Therefore, once they had identified the districts in Istanbul province where communication patterns differed between the two groups, they went on to analyse how theoretically viable it would be to set up a programme of subsidies to encourage refugees to move to places where they would have contact with a local population whose habits were more in-tune with their own. By the calculations of the study's algorithm, a monthly subsidy of €50 per family would help alleviate any possible rent increases that accompanied moving to a more expensive neighbourhood where they could integrate much better. Despite the results, the researchers are hesitant and stress that their intention is to simply quantify and study what can be expected from a policy such as this one. As Rhoads said: "Implementing a measure of this nature would be complicated; a whole range of additional factors, such as the cultural differences between communities, would also need to be considered. Integration is not one-dimensional; any number of factors come into play, both positive and negative."

Viability aside, the research has shed new light on social segregation and integration analysis by looking beyond traditional methods that study more static dimensions such as residence patterns. In Rhoads' words: "Segregation is pervasive in society, and we all recognize this, but at the same time it is very hard to define. Obviously, if two groups live in the same neighbourhood but don't interact, that's not integration. And if they do interact, but only in certain situations, that can hardly be called integration either. It's a complex issue any way you look at it, so adding another tool for measuring segregation to the toolbox can help us more fully understand this phenomenon."

 

The challenge of privacy

Using call detail records to obtain information on social behaviours is a recognized alternative to the traditional practice of carrying out surveys. Rhoads explained that "official national surveys are very costly in terms of both time and money. Telephone data is constantly and automatically saved, so all we need to do is interpret it."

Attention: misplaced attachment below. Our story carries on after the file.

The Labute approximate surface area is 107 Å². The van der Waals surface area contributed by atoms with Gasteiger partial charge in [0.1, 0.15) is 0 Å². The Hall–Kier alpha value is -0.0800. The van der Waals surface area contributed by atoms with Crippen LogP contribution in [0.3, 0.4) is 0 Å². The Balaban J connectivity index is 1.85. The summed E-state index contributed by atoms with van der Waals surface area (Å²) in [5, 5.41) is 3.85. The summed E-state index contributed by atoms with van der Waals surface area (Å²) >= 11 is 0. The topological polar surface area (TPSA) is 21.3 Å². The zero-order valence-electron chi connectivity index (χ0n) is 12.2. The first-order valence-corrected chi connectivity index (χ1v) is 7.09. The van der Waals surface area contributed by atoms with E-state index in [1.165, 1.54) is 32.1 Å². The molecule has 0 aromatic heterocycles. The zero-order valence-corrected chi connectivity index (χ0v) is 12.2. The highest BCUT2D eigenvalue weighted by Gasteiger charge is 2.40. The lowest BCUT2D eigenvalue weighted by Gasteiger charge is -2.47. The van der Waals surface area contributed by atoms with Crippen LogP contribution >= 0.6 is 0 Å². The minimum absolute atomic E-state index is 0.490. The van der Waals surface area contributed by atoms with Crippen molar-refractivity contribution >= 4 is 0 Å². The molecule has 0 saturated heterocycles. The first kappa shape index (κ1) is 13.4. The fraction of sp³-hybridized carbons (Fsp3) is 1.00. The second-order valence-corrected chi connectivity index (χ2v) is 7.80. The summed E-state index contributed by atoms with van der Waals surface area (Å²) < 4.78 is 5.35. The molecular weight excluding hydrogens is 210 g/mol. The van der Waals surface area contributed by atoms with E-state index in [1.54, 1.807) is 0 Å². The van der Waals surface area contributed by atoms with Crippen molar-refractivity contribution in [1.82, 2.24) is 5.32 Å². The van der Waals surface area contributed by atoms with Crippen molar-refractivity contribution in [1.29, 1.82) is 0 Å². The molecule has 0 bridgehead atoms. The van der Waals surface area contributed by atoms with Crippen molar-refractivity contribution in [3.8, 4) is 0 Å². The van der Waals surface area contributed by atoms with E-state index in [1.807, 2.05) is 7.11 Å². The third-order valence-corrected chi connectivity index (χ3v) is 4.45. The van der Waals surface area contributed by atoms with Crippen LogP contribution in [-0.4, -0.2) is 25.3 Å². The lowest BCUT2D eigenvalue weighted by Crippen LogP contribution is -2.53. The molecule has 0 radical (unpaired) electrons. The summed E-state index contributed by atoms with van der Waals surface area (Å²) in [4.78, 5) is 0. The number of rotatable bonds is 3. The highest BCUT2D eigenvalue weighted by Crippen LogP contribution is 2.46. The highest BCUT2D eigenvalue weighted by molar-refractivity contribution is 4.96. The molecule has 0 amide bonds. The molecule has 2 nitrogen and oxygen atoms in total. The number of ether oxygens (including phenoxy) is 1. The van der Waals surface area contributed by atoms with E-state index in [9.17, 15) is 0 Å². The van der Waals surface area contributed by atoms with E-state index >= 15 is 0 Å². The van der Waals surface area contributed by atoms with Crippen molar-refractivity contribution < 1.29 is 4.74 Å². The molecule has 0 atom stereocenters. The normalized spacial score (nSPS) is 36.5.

However, he went on to say that as a source of information it also poses certain challenges, especially in a context as sensitive as the one in which refugees find themselves: "It involves designing methods that maintain study participants' privacy while also providing data that is descriptive enough to draw conclusions like the ones in our study. That has been quite a challenge."

 

Related articles

Rhoads, D., Serrano, I., Borge-Holthoefer, J. et al. (2020) Measuring and mitigating behavioural segregation using Call Detail Records. EPJ Data Sci. 9, 5. https://doi.org/10.1140/epjds/s13688-020-00222-1

Rhoads D., Borge-Holthoefer J., Sol-Ribalta A. (2019) Measuring and Mitigating Behavioural Segregation as an Optimisation Problem: The Case of Syrian Refugees in Turkey. In: A. Salah, A. Pentland, B. Lepri, E. Letouz (Eds.) Guide to Mobile Data Analytics in Refugee Scenarios. Springer, Cham. https://doi.org/10.1007/978-3-030-12554-7_15

 

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#UOCexperts

Daniel Rhoads

Complex Systems (CoSIN3) researcher, IN3

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Albert Sol

Complex Systems (CoSIN3) researcher, IN3

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Javier Borge Holthoefer

Researcher at the Internet Interdisciplinary Institute (IN3)

Expert in: Complex systems, social dynamics, agent-based modelling, collection and analysis of large amounts of data, collective behaviour, urban computation (traffic congestion modelling and urban growth modelling)

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Photograph of Ivan Serrano Balaguer

Ivan Serrano Balaguer

Researcher at the Internet Interdisciplinary Institute (IN3)

Expert in: Comparative politics, nationalism, federalism, secession, public opinion.

Knowledge area: Political theory and comparative politics.